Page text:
On Becoming a Rock Musician

By H. Stith Bennett | Go to book overview

"Other People's Music"

Innovations in Playing Technique Up to this point I have shown the aesthetic career of becoming a rock musician as a sequence of imitative episodes: the acquisition of resources which are manufactured and specified by others, the accommodation to aesthetics which are produced and reproduced by the manipulation of electronic sound control parameters, and the transformation of studio sound controls into the "real space" of the performance reality. Another set of seemingly imitative episodes— learning playing techniques—is the individual contribution to the collective development of copy groups. For a local beginner, pedagogical episodes of demonstration, copying, and correction are rare, and when they do exist—in the song-teaching and song-learning of group practice—they pair musicians of essentially identical skills. The question, then, remains: Where do local beginners learn the techniques which are passed on to contemporaries ? The interactional form of "the blind leading the blind" appears most plausible.

An imitative explanation establishes the derivative aspects of a local rock musician's enterprise: that is, things and ideas are imported intact from outside social realities. It is not, however, a sufficient explanation for establishing the connection between outside resources and the muscular movements which are the experiential necessity of performing music. Local rock musicians, by a series of economic exchanges and social negotiations, assemble the resources of a rock band, learn the aesthetics of The Music, and even learn to translate those aesthetics to the performance reality, independently of attaining the ability to play music within those industrially defined physical and ide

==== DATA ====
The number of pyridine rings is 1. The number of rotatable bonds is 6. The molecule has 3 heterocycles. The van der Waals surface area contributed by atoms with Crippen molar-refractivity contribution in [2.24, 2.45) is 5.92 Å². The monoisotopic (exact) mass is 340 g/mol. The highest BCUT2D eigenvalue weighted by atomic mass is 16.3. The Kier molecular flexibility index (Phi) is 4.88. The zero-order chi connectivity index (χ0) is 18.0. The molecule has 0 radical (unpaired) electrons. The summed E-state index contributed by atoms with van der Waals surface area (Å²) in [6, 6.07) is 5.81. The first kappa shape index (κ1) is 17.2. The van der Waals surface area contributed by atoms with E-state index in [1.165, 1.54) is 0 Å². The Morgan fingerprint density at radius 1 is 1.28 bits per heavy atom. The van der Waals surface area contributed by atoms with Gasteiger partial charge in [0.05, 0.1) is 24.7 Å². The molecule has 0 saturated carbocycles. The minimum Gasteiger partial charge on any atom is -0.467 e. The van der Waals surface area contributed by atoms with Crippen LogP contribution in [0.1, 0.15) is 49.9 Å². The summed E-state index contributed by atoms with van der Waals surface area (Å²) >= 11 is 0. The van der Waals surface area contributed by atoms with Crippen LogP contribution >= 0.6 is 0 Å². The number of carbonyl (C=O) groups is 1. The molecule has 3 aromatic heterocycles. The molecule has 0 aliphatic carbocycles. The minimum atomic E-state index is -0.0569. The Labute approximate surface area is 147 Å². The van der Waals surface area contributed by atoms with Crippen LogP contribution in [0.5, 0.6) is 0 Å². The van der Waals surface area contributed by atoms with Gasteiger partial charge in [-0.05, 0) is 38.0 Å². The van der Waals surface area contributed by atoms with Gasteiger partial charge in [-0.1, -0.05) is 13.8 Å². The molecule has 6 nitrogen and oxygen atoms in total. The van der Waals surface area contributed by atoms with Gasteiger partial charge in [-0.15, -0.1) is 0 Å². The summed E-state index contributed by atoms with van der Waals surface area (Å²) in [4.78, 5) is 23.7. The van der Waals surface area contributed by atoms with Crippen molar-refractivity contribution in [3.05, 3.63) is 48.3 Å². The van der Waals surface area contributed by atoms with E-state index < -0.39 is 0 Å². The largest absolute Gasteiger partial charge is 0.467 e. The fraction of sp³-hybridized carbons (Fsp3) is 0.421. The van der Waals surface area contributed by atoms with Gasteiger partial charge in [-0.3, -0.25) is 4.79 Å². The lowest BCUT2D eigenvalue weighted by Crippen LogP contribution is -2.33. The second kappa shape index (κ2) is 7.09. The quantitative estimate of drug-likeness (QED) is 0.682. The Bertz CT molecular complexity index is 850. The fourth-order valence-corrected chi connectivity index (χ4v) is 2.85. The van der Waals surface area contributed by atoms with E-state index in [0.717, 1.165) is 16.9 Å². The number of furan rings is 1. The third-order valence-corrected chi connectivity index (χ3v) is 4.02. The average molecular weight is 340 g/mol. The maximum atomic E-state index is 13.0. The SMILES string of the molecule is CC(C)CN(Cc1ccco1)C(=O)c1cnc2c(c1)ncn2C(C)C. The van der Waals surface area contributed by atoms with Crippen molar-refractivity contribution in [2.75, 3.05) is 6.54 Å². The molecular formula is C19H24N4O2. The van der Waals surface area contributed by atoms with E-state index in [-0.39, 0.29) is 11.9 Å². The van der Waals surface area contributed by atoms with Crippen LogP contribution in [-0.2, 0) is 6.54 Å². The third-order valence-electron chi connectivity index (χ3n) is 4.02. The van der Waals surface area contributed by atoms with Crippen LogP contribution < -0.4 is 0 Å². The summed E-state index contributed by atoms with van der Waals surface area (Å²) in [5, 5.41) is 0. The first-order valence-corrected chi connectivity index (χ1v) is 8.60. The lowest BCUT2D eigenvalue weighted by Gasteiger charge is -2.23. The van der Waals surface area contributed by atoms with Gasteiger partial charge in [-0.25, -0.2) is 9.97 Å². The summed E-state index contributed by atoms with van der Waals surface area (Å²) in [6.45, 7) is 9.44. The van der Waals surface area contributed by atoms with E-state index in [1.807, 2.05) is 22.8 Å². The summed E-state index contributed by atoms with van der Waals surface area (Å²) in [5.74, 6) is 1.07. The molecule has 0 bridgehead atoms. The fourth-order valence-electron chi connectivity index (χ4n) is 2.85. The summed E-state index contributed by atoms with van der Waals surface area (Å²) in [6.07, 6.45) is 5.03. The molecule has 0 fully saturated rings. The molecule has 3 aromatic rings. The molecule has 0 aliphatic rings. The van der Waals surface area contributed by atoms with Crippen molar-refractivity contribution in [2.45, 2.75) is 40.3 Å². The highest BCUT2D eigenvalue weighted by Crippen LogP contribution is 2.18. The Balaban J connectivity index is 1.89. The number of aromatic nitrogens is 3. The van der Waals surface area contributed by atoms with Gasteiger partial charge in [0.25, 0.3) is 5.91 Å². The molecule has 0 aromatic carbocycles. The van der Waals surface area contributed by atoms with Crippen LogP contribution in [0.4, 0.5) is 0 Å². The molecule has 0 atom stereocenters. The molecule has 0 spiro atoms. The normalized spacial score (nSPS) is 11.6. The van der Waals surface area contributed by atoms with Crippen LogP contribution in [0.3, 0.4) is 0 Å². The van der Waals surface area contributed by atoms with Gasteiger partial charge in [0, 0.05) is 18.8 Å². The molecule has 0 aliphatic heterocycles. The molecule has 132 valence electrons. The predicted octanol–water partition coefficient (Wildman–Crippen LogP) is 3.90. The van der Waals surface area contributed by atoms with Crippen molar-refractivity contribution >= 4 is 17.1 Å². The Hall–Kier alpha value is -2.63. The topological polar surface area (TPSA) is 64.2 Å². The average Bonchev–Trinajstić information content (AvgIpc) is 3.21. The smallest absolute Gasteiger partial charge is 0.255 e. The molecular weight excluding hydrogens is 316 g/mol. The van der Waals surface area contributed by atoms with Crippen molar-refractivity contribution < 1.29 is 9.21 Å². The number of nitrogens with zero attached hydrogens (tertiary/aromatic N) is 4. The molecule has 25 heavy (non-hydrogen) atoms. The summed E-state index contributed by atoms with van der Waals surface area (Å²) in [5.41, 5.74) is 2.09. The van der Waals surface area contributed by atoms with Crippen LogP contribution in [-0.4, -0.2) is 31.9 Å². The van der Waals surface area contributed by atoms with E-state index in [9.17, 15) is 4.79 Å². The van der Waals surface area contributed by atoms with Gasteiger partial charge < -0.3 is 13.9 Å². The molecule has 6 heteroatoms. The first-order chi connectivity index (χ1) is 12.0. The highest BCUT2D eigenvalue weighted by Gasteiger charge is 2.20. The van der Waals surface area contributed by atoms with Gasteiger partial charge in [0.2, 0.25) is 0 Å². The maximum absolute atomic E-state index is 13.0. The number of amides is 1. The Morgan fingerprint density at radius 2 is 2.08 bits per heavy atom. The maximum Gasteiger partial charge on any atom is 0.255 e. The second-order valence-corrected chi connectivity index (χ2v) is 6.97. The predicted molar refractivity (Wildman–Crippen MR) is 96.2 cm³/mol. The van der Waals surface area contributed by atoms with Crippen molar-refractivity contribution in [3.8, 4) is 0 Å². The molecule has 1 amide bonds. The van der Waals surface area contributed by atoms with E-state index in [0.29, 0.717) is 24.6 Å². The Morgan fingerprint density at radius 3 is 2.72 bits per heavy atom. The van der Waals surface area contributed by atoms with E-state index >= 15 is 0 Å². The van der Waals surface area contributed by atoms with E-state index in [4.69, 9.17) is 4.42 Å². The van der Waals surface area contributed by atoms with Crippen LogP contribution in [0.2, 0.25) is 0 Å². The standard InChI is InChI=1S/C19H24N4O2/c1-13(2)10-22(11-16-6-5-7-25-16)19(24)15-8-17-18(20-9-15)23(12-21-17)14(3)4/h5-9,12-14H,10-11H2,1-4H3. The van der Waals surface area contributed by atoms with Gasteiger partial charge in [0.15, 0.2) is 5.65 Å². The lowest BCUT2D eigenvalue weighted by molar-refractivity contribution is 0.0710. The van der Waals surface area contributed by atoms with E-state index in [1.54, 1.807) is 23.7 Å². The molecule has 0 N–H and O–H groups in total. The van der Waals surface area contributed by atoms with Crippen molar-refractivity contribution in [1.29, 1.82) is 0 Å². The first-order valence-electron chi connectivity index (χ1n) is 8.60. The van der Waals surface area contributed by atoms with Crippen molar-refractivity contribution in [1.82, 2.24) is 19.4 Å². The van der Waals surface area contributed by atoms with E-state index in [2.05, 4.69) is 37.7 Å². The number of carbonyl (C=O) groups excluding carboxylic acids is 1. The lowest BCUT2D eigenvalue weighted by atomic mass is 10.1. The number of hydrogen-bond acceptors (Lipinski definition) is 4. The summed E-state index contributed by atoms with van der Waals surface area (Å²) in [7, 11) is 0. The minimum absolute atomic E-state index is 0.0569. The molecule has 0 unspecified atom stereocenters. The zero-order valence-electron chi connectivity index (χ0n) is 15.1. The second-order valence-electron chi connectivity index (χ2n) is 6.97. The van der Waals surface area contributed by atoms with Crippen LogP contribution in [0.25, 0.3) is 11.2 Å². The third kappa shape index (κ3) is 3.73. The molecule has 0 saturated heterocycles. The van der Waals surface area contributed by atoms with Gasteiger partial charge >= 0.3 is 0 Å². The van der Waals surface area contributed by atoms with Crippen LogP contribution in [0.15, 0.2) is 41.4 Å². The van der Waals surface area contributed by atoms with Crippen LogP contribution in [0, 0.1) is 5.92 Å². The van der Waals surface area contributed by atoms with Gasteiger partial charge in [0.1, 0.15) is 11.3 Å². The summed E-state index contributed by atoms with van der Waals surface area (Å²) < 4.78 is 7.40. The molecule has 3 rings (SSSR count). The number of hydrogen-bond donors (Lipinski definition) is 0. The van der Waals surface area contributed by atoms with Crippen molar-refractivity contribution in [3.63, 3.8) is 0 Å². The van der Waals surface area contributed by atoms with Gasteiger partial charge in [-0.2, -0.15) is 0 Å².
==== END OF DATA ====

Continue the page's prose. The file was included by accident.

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On Becoming a Rock Musician
Table of contents

Table of contents

  • On Becoming a Rock Musician *
  • Acknowledgments *
  • Contents *
  • Preface *
  • I - Group Dynamics *
  • Introduction *
  • Group Definition and Redefinition *
  • II - Rock Ecology *
  • Instruments and "The Outside World" *
  • Equipment and the Band Van *
  • Gigs *
  • III - Mastering the Technological Component *
  • Technology and the Music *
  • The Realities of Practice *
  • IV - Performance: Aesthetics and the Technological Imperative *
  • Playing *
  • "Other People's Music" *
  • Appendix *
  • Loudness and Equalization *
  • Notes *
  • A Guide for the Reader *
  • Bibliography *
  • Index *
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